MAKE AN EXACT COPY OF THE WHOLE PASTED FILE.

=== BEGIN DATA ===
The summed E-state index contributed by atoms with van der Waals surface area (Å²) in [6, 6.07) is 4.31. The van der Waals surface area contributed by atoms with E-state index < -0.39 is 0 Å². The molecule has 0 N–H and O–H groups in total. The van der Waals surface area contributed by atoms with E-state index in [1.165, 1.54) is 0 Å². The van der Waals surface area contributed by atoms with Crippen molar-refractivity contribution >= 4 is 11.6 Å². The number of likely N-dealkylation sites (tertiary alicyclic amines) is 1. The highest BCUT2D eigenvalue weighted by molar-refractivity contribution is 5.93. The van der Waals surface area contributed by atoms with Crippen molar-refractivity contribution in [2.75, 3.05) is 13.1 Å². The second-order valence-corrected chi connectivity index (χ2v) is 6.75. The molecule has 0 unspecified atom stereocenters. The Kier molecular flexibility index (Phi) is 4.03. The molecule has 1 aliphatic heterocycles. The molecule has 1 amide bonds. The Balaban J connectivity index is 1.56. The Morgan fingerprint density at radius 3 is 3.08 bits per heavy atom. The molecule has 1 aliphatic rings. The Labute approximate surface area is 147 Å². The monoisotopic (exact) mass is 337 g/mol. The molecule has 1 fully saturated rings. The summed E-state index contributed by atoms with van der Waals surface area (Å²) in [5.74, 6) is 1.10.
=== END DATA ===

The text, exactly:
The summed E-state index contributed by atoms with van der Waals surface area (Å²) in [6, 6.07) is 4.31. The van der Waals surface area contributed by atoms with E-state index < -0.39 is 0 Å². The molecule has 0 N–H and O–H groups in total. The van der Waals surface area contributed by atoms with E-state index in [1.165, 1.54) is 0 Å². The van der Waals surface area contributed by atoms with Crippen molar-refractivity contribution >= 4 is 11.6 Å². The number of likely N-dealkylation sites (tertiary alicyclic amines) is 1. The highest BCUT2D eigenvalue weighted by molar-refractivity contribution is 5.93. The van der Waals surface area contributed by atoms with Crippen molar-refractivity contribution in [2.75, 3.05) is 13.1 Å². The second-order valence-corrected chi connectivity index (χ2v) is 6.75. The molecule has 0 unspecified atom stereocenters. The Kier molecular flexibility index (Phi) is 4.03. The molecule has 1 aliphatic heterocycles. The molecule has 1 amide bonds. The Balaban J connectivity index is 1.56. The Morgan fingerprint density at radius 3 is 3.08 bits per heavy atom. The molecule has 1 aliphatic rings. The Labute approximate surface area is 147 Å². The monoisotopic (exact) mass is 337 g/mol. The molecule has 1 fully saturated rings. The summed E-state index contributed by atoms with van der Waals surface area (Å²) in [5.74, 6) is 1.10.